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Seaweed (ca. 1909) - Paul Chabas
An example of early 20th century academic kitsch.

The Machine Stops (1909) - E.M. Forster

Imagine, if you can, a small room, hexagonal in shape, like the cell of a bee. It is lighted neither by window nor by lamp, yet it is filled with a soft radiance. There are no apertures for ventilation, yet the air is fresh. There are no musical instruments, and yet, at the moment that my meditation opens, this room is throbbing with melodious sounds. An armchair is in the centre, by its side a reading-desk-that is all the furniture. And in the armchair there sits a swaddled lump of flesh-a woman, about five feet high, with a face as white as a fungus. It is to her that the little room belongs. --E.M. Forster, The Machine Stops (1909)

The Machine Stops is a short science fiction story by E. M. Forster. It first appeared in The Oxford and Cambridge Review in November 1909, and was republished in Forster's The Eternal Moment and Other Stories in 1928. --http://en.wikipedia.org/wiki/The_Machine_Stops [Jul 2005]

see also: machine - science-fiction - science-fiction (novels)

The first recorded use of 'marihuana' in the United States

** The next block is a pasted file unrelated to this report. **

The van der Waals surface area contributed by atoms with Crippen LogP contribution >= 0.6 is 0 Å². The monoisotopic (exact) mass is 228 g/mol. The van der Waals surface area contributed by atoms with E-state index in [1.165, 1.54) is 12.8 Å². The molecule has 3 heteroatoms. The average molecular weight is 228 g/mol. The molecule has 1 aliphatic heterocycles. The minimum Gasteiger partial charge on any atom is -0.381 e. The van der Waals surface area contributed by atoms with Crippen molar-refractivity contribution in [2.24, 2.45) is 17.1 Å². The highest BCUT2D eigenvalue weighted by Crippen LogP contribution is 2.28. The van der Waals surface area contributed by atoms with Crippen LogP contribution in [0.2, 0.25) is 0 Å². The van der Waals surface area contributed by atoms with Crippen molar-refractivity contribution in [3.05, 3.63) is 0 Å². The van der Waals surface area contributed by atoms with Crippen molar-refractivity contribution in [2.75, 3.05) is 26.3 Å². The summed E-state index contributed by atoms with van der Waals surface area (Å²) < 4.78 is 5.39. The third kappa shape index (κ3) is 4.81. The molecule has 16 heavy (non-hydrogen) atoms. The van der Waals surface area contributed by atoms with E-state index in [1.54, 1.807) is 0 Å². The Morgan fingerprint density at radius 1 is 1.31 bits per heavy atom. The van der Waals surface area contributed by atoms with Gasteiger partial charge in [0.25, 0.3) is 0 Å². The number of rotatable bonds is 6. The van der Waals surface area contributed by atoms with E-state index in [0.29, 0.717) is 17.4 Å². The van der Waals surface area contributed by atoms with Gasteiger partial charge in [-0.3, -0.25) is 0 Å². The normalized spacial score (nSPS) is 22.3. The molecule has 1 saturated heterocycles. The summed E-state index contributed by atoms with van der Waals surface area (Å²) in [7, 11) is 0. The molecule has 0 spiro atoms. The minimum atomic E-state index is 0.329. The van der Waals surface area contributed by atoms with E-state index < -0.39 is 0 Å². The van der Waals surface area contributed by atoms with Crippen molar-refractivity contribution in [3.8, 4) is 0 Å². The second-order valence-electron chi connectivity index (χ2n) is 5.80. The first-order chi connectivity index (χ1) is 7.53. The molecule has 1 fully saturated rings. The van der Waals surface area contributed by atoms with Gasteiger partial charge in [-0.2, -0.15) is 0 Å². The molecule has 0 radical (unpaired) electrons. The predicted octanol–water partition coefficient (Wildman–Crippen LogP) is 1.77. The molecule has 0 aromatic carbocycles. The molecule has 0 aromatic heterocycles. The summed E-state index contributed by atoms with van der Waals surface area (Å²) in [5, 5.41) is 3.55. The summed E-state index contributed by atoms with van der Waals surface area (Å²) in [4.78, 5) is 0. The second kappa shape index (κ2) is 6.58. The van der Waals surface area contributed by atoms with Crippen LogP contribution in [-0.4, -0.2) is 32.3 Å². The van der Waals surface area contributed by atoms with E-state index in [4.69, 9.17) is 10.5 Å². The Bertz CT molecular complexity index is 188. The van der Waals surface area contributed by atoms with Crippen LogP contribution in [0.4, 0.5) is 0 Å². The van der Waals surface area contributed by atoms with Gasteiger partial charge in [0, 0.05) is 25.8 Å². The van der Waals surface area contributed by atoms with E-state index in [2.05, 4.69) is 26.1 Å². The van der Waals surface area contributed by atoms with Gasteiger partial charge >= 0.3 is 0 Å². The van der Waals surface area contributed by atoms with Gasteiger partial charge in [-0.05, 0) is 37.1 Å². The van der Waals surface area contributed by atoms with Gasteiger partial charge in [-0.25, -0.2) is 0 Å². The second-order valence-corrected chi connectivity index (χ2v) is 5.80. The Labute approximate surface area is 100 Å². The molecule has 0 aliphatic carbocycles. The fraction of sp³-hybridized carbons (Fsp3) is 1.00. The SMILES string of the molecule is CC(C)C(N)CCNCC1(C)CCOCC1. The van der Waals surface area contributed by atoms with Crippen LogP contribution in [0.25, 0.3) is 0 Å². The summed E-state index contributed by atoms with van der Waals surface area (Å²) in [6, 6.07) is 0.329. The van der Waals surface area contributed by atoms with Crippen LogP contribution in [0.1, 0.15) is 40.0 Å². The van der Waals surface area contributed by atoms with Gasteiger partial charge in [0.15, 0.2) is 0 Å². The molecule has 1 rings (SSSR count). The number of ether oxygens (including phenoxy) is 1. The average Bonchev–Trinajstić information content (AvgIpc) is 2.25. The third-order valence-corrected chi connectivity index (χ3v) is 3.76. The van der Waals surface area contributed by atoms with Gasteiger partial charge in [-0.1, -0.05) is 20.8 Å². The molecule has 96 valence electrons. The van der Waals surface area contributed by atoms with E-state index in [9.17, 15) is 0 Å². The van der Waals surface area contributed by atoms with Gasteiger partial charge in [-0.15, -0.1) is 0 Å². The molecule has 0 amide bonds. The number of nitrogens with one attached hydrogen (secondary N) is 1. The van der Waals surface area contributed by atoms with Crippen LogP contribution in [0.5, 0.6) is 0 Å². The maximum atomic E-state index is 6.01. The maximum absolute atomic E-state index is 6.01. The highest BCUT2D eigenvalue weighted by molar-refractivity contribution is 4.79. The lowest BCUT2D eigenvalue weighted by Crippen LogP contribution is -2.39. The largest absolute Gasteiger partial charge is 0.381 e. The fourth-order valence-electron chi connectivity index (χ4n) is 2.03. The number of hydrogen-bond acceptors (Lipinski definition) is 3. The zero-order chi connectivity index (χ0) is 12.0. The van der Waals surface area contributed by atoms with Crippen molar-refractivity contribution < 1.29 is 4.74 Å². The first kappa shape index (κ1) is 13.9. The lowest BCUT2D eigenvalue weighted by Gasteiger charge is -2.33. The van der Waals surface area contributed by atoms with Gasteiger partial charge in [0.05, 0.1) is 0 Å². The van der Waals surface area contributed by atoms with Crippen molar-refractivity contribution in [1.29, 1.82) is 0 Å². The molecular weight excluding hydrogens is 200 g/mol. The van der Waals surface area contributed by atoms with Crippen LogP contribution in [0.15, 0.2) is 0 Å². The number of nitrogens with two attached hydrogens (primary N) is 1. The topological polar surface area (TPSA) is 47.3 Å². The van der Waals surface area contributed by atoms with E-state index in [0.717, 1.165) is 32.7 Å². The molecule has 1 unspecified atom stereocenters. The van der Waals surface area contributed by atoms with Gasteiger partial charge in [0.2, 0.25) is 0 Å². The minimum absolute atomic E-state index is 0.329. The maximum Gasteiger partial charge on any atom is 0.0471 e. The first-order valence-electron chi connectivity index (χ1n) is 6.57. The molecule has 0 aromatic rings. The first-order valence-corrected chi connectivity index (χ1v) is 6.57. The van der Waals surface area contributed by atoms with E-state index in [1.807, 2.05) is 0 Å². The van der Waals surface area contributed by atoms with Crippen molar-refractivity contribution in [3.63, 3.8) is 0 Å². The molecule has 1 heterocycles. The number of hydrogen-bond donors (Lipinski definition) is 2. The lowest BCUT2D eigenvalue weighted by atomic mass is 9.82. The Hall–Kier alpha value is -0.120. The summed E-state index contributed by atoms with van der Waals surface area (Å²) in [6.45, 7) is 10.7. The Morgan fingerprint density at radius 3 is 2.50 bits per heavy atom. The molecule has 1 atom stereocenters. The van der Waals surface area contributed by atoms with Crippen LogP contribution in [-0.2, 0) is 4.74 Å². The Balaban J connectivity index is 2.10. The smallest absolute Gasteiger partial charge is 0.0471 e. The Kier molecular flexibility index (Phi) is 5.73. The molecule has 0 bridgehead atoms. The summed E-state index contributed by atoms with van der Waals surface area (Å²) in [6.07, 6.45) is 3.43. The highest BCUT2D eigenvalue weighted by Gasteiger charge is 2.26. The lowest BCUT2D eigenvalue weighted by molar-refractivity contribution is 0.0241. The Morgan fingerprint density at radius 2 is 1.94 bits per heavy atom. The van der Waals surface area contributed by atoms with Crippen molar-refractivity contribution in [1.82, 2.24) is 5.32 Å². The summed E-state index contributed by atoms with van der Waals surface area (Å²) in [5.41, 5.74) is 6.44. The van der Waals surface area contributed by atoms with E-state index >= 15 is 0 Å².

The first recorded use of 'marihuana' in the United States, in 1909, was in Storyville, the red light district of the port of New Orleans that is universally regarded as the birthplace of jazz. According to Ernest L.Abel: 'It was in these bordellos, where music provided the background and not the primary focus of attention, that marihuana became an integral part of the jazz era. Unlike booze, which dulled and incapacitated, marihuana enabled musicians whose job required them to play long into the night to forget their exhaustion. Moreover, the drug seemed to make their music sound more imaginative and unique, at least to those who played and listened while under its sensorial influence.' --Russ Cronin via http://www.ukcia.org/potculture/20/madness.html [Jul 2005]

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